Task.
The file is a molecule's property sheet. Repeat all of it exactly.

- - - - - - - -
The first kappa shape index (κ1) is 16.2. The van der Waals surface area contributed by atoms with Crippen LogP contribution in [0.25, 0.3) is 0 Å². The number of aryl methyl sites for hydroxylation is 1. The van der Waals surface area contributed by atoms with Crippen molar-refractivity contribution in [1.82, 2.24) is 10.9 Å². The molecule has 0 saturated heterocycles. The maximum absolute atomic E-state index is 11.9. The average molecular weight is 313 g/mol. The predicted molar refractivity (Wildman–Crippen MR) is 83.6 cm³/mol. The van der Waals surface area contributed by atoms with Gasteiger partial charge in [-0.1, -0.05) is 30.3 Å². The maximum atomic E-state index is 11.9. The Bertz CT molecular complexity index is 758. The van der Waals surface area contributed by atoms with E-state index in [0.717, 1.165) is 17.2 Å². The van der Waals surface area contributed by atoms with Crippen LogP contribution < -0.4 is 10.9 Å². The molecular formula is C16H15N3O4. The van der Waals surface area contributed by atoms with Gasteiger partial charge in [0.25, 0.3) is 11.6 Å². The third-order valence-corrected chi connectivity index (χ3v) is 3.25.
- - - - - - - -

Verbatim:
The first kappa shape index (κ1) is 16.2. The van der Waals surface area contributed by atoms with Crippen LogP contribution in [0.25, 0.3) is 0 Å². The number of aryl methyl sites for hydroxylation is 1. The van der Waals surface area contributed by atoms with Crippen molar-refractivity contribution in [1.82, 2.24) is 10.9 Å². The molecule has 0 saturated heterocycles. The maximum absolute atomic E-state index is 11.9. The average molecular weight is 313 g/mol. The predicted molar refractivity (Wildman–Crippen MR) is 83.6 cm³/mol. The van der Waals surface area contributed by atoms with Gasteiger partial charge in [-0.1, -0.05) is 30.3 Å². The maximum atomic E-state index is 11.9. The Bertz CT molecular complexity index is 758. The van der Waals surface area contributed by atoms with E-state index in [0.717, 1.165) is 17.2 Å². The van der Waals surface area contributed by atoms with Crippen LogP contribution < -0.4 is 10.9 Å². The molecular formula is C16H15N3O4. The van der Waals surface area contributed by atoms with Gasteiger partial charge in [0.25, 0.3) is 11.6 Å². The third-order valence-corrected chi connectivity index (χ3v) is 3.25.